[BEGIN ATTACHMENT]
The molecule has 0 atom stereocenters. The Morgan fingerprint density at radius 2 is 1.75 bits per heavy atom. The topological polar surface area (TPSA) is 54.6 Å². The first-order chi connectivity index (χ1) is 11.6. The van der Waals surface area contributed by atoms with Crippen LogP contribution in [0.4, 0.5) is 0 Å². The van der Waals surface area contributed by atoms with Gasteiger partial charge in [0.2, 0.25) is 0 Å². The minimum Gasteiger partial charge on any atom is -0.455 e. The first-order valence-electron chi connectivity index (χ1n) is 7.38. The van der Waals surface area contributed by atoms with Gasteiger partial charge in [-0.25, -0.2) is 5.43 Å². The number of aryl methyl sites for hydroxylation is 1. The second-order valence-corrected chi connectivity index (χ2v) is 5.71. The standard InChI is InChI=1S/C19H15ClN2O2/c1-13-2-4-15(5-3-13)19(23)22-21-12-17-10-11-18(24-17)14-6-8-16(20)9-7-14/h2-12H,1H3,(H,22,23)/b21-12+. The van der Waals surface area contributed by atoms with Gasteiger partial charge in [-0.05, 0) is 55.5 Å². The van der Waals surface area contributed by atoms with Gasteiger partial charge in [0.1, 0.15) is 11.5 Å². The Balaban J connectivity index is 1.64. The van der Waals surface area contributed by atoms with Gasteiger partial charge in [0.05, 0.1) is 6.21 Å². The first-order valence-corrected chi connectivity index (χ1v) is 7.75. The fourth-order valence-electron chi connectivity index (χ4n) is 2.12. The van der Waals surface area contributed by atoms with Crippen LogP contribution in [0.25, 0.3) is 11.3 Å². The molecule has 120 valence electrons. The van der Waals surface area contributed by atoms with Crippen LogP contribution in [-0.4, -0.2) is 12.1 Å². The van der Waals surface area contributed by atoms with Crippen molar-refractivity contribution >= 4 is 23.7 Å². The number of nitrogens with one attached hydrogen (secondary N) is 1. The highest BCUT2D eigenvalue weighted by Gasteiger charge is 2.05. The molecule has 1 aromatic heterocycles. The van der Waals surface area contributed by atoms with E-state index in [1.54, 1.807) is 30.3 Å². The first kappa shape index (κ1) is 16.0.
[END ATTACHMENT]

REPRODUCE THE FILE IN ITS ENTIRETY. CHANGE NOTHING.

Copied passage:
The molecule has 0 atom stereocenters. The Morgan fingerprint density at radius 2 is 1.75 bits per heavy atom. The topological polar surface area (TPSA) is 54.6 Å². The first-order chi connectivity index (χ1) is 11.6. The van der Waals surface area contributed by atoms with Crippen LogP contribution in [0.4, 0.5) is 0 Å². The van der Waals surface area contributed by atoms with Gasteiger partial charge in [0.2, 0.25) is 0 Å². The minimum Gasteiger partial charge on any atom is -0.455 e. The first-order valence-electron chi connectivity index (χ1n) is 7.38. The van der Waals surface area contributed by atoms with Gasteiger partial charge in [-0.25, -0.2) is 5.43 Å². The number of aryl methyl sites for hydroxylation is 1. The second-order valence-corrected chi connectivity index (χ2v) is 5.71. The standard InChI is InChI=1S/C19H15ClN2O2/c1-13-2-4-15(5-3-13)19(23)22-21-12-17-10-11-18(24-17)14-6-8-16(20)9-7-14/h2-12H,1H3,(H,22,23)/b21-12+. The van der Waals surface area contributed by atoms with Gasteiger partial charge in [-0.05, 0) is 55.5 Å². The van der Waals surface area contributed by atoms with Gasteiger partial charge in [0.1, 0.15) is 11.5 Å². The Balaban J connectivity index is 1.64. The van der Waals surface area contributed by atoms with Gasteiger partial charge in [0.05, 0.1) is 6.21 Å². The first-order valence-corrected chi connectivity index (χ1v) is 7.75. The fourth-order valence-electron chi connectivity index (χ4n) is 2.12. The van der Waals surface area contributed by atoms with Crippen LogP contribution in [0.25, 0.3) is 11.3 Å². The molecule has 120 valence electrons. The van der Waals surface area contributed by atoms with Crippen LogP contribution in [-0.4, -0.2) is 12.1 Å². The van der Waals surface area contributed by atoms with Crippen molar-refractivity contribution >= 4 is 23.7 Å². The number of nitrogens with one attached hydrogen (secondary N) is 1. The highest BCUT2D eigenvalue weighted by Gasteiger charge is 2.05. The molecule has 1 aromatic heterocycles. The van der Waals surface area contributed by atoms with E-state index in [1.54, 1.807) is 30.3 Å². The first kappa shape index (κ1) is 16.0.